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It's pretty difficult to get away from the "so long as it's adding up to my personal experience" part and treating the Bible like a fortune cookie. I think all of us here are trying to avoid doing that. I'm just saying that it's difficult to actually do that.
None of us will be able to achieve this perfectly, it does not mean we ought not strive for it. Nominalism is something that exists within us all and we must wage war with it.

I also think that 1.) the Bible is consistent with itself, and 2) the Bible is objectively true, but I don't think that necessarily means therefore a particular systematic theology is true. I think systematic theology can be helpful but it's an approximation. I have a similar criticism with Catholics interpreting with their scholastic lens.
If both of those propositions are true, then the Bible is intrinsically systematic. When the Bible says something, it actually means something. I have been told in this thread that we don't or can't know the Will of God. Everytime I hear that, I can't help but wonder 'then what do you think the Bible is?' To paraphrase James, we ought not think the Scriptures speak to no purpose.

This is why groups like the Orthodox supplement the Bible with subjective experience, speculations, mysticism, traditions, etc, because they have a low view of the Scriptures.

We aren't ultimately knowing a system we are knowing a person. We don't get to know people by systematizing them. The objective truth is a person, not just an abstract truth or system.
We know Jesus through His Word. He reveals Himself to us. We don't systematize Him through an abstract system, He tells us what we need to know about Him and how to know Him personally in the Bible.
 
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I have been told in this thread that we don't or can't know the Will of God. Everytime I hear that, I can't help but wonder 'then what do you think the Bible is?'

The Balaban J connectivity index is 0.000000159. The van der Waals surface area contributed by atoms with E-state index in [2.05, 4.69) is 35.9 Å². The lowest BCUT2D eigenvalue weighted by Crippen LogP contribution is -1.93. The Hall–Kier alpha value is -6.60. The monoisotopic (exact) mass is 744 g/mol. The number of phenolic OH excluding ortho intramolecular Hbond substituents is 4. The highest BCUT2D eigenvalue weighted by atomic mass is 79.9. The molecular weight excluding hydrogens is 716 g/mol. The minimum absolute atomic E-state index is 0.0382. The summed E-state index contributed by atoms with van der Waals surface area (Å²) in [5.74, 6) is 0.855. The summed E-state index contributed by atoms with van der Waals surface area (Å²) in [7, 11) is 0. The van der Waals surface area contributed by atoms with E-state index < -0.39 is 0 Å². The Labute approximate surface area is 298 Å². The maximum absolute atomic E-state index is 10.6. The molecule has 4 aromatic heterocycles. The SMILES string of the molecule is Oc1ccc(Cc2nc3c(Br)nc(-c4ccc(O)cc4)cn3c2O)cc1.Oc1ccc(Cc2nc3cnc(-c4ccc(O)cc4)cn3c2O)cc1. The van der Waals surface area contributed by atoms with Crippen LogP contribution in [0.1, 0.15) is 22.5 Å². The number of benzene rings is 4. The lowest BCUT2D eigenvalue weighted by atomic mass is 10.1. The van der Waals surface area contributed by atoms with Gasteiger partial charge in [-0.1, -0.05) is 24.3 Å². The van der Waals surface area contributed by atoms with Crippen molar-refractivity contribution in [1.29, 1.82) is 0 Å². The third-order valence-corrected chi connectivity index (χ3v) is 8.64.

A extremely small part of God's Will. A drop in the ocean. Just enough for us to act on, but it is impossible for God to reveal Himself fully to us without destroying us utterly.
 
Reading the Book of Acts now. I find it hard to see how anyone can read this and come away with a Protestant interpretation. Clearly a single Church was founded by our Lord, the Orthodox Church.

2:46-47
46So continuing daily with one accord in the temple, and breaking bread from house to house, they ate their food with gladness and simplicity of heart, 47praising God and having favor with all the people. And the Lord added to the church daily those who were being saved.

6:3
3Therefore, brethren, seek out from among you seven men of good reputation, full of the Holy Spirit and wisdom, whom we may appoint over this business;

11:25-26
25Then Barnabas departed for Tarsus to seek Saul. 26And when he had found him, he brought him to Antioch. So it was that for a whole year they assembled with the church and taught a great many people. And the disciples were first called Christians in Antioch.

14:27
27Now when they had come and gathered the church together, they reported all that God had done with them, and that He had opened the door of faith to the Gentiles

15:2-4
2Therefore, when Paul and Barnabas had no small dissension and dispute with them, they determined that Paul and Barnabas and certain others of them should go up to Jerusalem, to the apostles and elders, about this question. 3So, being sent on their way by the church, they passed through Phoenicia and Samaria, describing the conversion of the Gentiles; and they caused great joy to all the brethren. 4And when they had come to Jerusalem, they were received by the church and the apostles and the elders; and they reported all things that God had done with them.

15:16
16After this I will return And will rebuild the tabernacle of David, which has fallen down; I will rebuild its ruins, And I will set it up;
 
Reading the Book of Acts now. I find it hard to see how anyone can read this and come away with a Protestant interpretation.
Is there anything in Acts that teaches us to pray to icons or that there was such as thing as a priesthood in the Apostle's church government? Because the Church in Acts didn't do those things.
 
Martin Luther, John Wesley, and others who created new Christian Protestant sects were great Christian men. I wonder if they would have any second thoughts about splitting the church. This decision of course was not taken lightly, but when you look at the dozens of Christ-lite churches that teach prosperity gospel or monthly sermons on "forgiveness" not to mention all the "nondenominational" churches which sprang from this split, I wonder if it has created more harm than good in the long run.

One of the biggest problems is many of these churches lead men who are trying to lead a Christian life, down a path of evil.